Fresh Ink: March 24, 2015
In Fresh Ink, we highlight and discuss some of the week’s most exciting new books.
Written in the Stars by Aisha Saeed (Nancy Paulsen Books)
A Pakistani-American girl struggles to create her own fate in this compelling debut
Naila’s conservative immigrant parents have always planned an arranged marriage for her, following their cultural tradition. Until then, dating, even friendship with a boy, is forbidden. So when Naila falls in love with Saif, they’re livid. Convinced she has forgotten who she truly is, they travel to Pakistan to visit relatives and explore their roots. But Naila’s vacation turns into a nightmare when she learns that plans have changed—her parents have found her a suitor, and they’re going to make her marry him. Naila is aghast to find herself cut off from everything and everyone she once knew. Her only hope of escape is Saif…if he can even find her.
This heart-wrenching novel explores what it is like to be thrust into an unwanted marriage. While Naila grieves, her family celebrates her union. Is she a fool to fight her destiny? Was it written in the stars? Or can she still make her own destiny?
The Lost Boys Symphony by Mark Ferguson (Little, Brown and Company)
After Henry’s girlfriend Val leaves him and transfers to another school, his grief begins to manifest itself in bizarre and horrifying ways. Cause and effect, once so reliable, no longer appear to be related in any recognizable manner. Either he’s hallucinating, or the strength of his heartbreak over Val has unhinged reality itself.
After weeks of sleepless nights and sick delusions, Henry decides to run away. If he can only find Val, he thinks, everything will make sense again. So he leaves his mother’s home in the suburbs and marches toward the city and the woman who he thinks will save him. Once on the George Washington Bridge, however, a powerful hallucination knocks him out cold. When he awakens, he finds himself kidnapped by two strangers–one old, one middle-aged–who claim to be future versions of Henry himself. Val is the love of your life, they tell him. We’ve lost her, but you don’t have to.
In the meantime, Henry’s best friend Gabe is on the verge of breakdown of his own. Convinced he is somehow to blame for Henry’s deterioration and eventual disappearance, Gabe is consumed by a potent mix of guilt and sadness. When he is approached by an enigmatic stranger who bears a striking resemblance to his lost friend, Gabe begins to fear for his own sanity. With nowhere else to turn, he reaches out to the only person who can possibly help him make sense of it all: Val.
The Lost Boys Symphony is a beautiful reminder of what it’s like to be young, lost, and in and out of love for the very first time. By turns heartfelt and heartbreaking, Ferguson’s debut novel boldly announces the arrival of a spellbinding new talent on the literary stage, in a master feat of empathy and multilayered storytelling that takes adventurous literary fiction to dizzying new heights.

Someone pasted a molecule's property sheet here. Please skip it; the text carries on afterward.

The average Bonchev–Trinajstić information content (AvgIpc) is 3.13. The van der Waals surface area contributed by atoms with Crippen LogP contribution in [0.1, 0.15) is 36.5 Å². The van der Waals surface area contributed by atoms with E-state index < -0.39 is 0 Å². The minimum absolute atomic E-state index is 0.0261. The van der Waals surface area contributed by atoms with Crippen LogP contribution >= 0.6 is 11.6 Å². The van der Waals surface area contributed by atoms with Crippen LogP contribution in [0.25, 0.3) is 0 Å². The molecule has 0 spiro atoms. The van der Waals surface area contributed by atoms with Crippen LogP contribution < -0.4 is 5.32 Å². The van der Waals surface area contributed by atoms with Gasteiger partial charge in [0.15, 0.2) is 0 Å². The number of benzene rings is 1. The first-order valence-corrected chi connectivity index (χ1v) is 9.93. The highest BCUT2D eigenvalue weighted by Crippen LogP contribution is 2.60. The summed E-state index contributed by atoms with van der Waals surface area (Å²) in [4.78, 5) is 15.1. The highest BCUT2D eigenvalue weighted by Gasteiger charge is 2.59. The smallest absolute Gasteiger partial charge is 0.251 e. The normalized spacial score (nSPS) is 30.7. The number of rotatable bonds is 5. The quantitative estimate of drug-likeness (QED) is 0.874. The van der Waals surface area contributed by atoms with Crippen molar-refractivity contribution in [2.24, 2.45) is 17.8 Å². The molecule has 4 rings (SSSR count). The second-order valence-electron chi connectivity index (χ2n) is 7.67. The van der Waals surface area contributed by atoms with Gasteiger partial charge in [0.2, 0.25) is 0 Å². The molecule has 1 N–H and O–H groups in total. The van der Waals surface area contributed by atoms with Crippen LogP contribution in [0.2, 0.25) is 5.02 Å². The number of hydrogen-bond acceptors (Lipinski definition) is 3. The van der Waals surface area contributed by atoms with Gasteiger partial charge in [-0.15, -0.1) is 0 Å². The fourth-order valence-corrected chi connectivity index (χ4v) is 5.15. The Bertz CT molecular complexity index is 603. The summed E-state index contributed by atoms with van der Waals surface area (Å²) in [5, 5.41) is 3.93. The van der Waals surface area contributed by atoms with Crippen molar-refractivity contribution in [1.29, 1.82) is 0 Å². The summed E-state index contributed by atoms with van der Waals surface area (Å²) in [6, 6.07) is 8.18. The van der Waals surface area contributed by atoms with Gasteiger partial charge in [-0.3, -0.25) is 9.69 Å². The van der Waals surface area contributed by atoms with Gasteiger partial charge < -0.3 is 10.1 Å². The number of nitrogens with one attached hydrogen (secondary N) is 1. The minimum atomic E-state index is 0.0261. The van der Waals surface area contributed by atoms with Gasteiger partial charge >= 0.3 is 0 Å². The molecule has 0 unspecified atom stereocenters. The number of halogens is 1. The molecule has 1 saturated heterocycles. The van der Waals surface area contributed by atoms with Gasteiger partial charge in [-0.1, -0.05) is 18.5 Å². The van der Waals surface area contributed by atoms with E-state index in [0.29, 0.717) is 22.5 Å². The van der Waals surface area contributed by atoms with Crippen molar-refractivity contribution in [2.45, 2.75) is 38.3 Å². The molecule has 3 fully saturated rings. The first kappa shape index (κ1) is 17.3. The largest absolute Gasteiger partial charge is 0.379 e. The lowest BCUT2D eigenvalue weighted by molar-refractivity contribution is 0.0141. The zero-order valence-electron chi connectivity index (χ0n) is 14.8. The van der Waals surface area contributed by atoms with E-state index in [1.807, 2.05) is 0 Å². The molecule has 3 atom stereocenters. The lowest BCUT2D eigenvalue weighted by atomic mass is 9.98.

The Shadow of the Crescent Moon by Fatima Bhutto (Penguin Press)
Fatima Bhutto’s stunning debut novel chronicles the lives of five young people trying to live and love in a world on fire. Set during the American invasion of Afghanistan, The Shadow of the Crescent Moon begins and ends one rain-swept Friday morning in Mir Ali, a small town in Pakistan’s Tribal Areas close to the Afghan border.
Three brothers meet for breakfast. Soon after, the eldest, Aman Erum, recently returned from America, hails a taxi to the local mosque. Sikandar, a doctor, drives to the hospital where he works, but must first stop to collect his troubled wife, who has not joined the family that morning. No one knows where Mina goes these days. Sikandar is exhausted by Mina’s instability and by the pall of grief that has enveloped his family. But when, later in the morning, the two are taken hostage by members of the Taliban, Mina will prove to be stronger than anyone could have imagined.
The youngest of the three leaves for town on a motorbike. An idealist, Hayat holds strong to his deathbed promise to their father—to free Mir Ali from oppressors. Seated behind him is a beautiful, fragile girl whose life and thoughts are overwhelmed by the war that has enveloped the place of her birth.
Three hours later their day will end in devastating circumstances.
In this beautifully observed novel, individuals are pushed to make terrible choices. And as the events of this single morning unfold, one woman is at the center of it all.
A Reunion of Ghosts by Judith Claire Mitchell (Harper)
How do three sisters write a single suicide note?
In the waning days of 1999, the Alter sisters—Lady, Vee, and Delph—finalize their plans to end their lives. Their reasons are not theirs alone; they are the last in a long line of Alters who have killed themselves, beginning with their great-grandmother, the wife of a Jewish Nobel Prize-winning chemist who developed the first poison gas used in World War I and the lethal agent used in Third Reich gas chambers. The chemist himself, their son Richard, and Richard’s children all followed suit.